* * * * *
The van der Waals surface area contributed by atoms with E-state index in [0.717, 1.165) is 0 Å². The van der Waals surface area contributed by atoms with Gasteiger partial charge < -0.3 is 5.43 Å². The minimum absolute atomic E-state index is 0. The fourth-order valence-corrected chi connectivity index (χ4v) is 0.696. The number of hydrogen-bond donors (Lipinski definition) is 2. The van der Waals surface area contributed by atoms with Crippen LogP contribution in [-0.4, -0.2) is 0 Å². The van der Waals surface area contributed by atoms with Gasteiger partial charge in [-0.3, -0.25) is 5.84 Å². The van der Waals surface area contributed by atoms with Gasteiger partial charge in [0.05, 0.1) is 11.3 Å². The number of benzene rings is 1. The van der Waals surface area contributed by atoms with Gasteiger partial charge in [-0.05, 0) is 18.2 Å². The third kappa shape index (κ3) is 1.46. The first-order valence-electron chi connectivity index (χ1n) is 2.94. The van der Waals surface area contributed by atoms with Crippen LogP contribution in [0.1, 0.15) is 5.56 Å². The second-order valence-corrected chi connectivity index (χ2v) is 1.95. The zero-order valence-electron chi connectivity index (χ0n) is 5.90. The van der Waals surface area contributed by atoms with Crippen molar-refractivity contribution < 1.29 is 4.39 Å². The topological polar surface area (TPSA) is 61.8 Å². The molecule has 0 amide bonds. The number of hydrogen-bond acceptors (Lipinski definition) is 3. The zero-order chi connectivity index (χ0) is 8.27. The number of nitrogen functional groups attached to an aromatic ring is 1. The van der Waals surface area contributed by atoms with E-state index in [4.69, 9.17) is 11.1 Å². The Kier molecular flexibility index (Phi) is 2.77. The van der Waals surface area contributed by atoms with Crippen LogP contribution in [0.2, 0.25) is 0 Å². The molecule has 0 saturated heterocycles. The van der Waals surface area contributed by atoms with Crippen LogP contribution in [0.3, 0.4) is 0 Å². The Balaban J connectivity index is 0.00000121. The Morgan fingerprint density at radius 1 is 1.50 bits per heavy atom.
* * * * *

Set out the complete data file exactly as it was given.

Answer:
The van der Waals surface area contributed by atoms with E-state index in [0.717, 1.165) is 0 Å². The van der Waals surface area contributed by atoms with Gasteiger partial charge < -0.3 is 5.43 Å². The minimum absolute atomic E-state index is 0. The fourth-order valence-corrected chi connectivity index (χ4v) is 0.696. The number of hydrogen-bond donors (Lipinski definition) is 2. The van der Waals surface area contributed by atoms with Crippen LogP contribution in [-0.4, -0.2) is 0 Å². The van der Waals surface area contributed by atoms with Gasteiger partial charge in [-0.3, -0.25) is 5.84 Å². The van der Waals surface area contributed by atoms with Gasteiger partial charge in [0.05, 0.1) is 11.3 Å². The number of benzene rings is 1. The van der Waals surface area contributed by atoms with Gasteiger partial charge in [-0.05, 0) is 18.2 Å². The third kappa shape index (κ3) is 1.46. The first-order valence-electron chi connectivity index (χ1n) is 2.94. The van der Waals surface area contributed by atoms with Crippen LogP contribution in [0.1, 0.15) is 5.56 Å². The second-order valence-corrected chi connectivity index (χ2v) is 1.95. The zero-order valence-electron chi connectivity index (χ0n) is 5.90. The van der Waals surface area contributed by atoms with Crippen molar-refractivity contribution < 1.29 is 4.39 Å². The topological polar surface area (TPSA) is 61.8 Å². The molecule has 0 amide bonds. The number of hydrogen-bond acceptors (Lipinski definition) is 3. The zero-order chi connectivity index (χ0) is 8.27. The number of nitrogen functional groups attached to an aromatic ring is 1. The van der Waals surface area contributed by atoms with E-state index in [4.69, 9.17) is 11.1 Å². The Kier molecular flexibility index (Phi) is 2.77. The van der Waals surface area contributed by atoms with Crippen LogP contribution in [0.2, 0.25) is 0 Å². The molecule has 0 saturated heterocycles. The van der Waals surface area contributed by atoms with Crippen LogP contribution in [0.3, 0.4) is 0 Å². The Balaban J connectivity index is 0.00000121. The Morgan fingerprint density at radius 1 is 1.50 bits per heavy atom.